How to Find a Talent Agent, Part 2

By Master TV Host Teacher IDalis De Leon

How to Get an Agent Part 2Let me start by saying there is no one way to get an agent. Everyone has different journeys and different talent brands. So let’s say you’ve been so busy “doing the work”, building credits like you are supposed to, and you haven’t had a proper agent relationship in a few years. It’s time to buckle down and put you on the market as a hot unsigned talent looking for representation.

  1. FIRST things first-Make sure before you look for an agent you have three things:
    1. A STRONG REEL: Evidence of your work and talent brand abilities
    2. CREDITS (jobs and training) for actors: Inde projects, web projects and student films,
      for hosts: journalism (writing )credits, live event credits, red carpet, movie junkets, and local tv station credits
    3. GREAT HEADSHOTS to get you in the room
  2. Get your Online Presence together: Revamp your Facebook, build your Twitter, and launch your Youtube Channel: Take off the photos of you doing jello shots at your cousins bachelor party, replace them with great photos of yourself on set, on a red carpet with a mic in your hand. Commit to your talent brand as a business. A big Twitter following is essential for hosts, it was the second question a Dick Clark Productions Executive posed to one of my hosts who was applying for a job to cover the red carpet for the Oscars. How many twitter followers do you have, he asked as he waited for her response? At least 10,000 and above is apparently respectable. Launch your Youtube Channel for your video projects, demo reel clips, class scenes, student films indie film scenes and begin to build an online presence that says working actor, working host, working reporter or new media journalist. When they Google your name, what will they find?

    *An agent can only be as good as you as marketing material you give them to work with.

  3. Research IMDB PRO: Find you own method of research here, whether its looking up your favorite shows and and seeing who casts them, or credits you can acquire through which casting director or what agent represents what actors and what style of genre and actor they are normally looking for. Invaluable resource for actors, directors and writers.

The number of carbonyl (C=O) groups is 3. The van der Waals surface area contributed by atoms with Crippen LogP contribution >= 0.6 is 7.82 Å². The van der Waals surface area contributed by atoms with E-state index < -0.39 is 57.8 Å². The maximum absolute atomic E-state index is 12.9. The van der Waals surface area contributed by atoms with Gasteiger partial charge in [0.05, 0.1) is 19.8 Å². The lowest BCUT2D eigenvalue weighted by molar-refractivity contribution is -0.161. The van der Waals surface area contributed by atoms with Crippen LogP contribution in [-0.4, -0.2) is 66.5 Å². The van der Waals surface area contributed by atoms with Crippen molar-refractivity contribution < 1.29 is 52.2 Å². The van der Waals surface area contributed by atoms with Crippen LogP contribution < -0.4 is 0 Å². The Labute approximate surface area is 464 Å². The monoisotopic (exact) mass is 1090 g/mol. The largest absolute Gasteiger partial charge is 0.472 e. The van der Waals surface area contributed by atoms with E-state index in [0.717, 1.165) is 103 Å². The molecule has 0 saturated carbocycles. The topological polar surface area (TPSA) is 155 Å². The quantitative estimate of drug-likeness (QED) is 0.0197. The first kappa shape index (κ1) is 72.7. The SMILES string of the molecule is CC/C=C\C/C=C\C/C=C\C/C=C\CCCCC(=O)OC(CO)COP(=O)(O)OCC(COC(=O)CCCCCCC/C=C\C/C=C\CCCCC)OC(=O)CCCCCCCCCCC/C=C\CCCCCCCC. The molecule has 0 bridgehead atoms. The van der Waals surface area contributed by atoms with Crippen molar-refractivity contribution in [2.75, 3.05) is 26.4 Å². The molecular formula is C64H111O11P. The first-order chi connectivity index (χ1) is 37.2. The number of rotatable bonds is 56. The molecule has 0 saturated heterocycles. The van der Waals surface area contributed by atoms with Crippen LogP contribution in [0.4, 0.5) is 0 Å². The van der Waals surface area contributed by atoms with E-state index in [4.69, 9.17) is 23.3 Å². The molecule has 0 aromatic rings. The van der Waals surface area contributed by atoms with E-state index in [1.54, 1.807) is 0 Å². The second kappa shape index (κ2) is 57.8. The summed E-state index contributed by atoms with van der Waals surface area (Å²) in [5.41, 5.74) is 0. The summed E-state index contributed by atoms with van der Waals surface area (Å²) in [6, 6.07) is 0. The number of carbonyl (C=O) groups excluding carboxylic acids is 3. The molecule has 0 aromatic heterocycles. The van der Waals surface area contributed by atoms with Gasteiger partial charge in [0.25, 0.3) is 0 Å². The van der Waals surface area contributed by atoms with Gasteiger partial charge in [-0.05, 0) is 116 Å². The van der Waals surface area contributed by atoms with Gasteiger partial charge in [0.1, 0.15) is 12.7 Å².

4. COLD CALL: Make a list of actor friends & hosts who work. Write a personal email to each one indicating that you’ve done your homework and you think that their agent might be a right fit and if you could just use their name when you submit your material you would be very grateful. As long as you have a referral, a cold call becomes a warm call. Call the agent assistant and say “ Hi, I know one of your clients “so and so” and I am looking for representation, I am a working actor/host. What’s the best way to send you my material? Then send your material, wait a week, if you don’t hear from them follow up.
  5. Go to for a list of Host Agents. Now Casting, Backstage, LA Casting have PDF downloads of agency listing for actors. These listings are everywhere. Stop and create your own list from your research. Make a list of your top 20 choices and then another 20 you wouldn’t say no to. These 40 are the agents you should focus on and just go down the checklist as you research and approach each one about representation. Takes notes and keep track. Someone will sign you especially if you are staying busy.
  6. Traditional Methods still work: Targeted mailings, postcards, attending events, networking, making connections, showcasing your work on stage or hosting a live event red carpet or movie junket and joining organizations that keep your work in front of people.



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One Response to “How to Find a Talent Agent, Part 2”

  1. TJ MYERS December 26, 2013 at 5:21 am #

    Thank you for your article. :)

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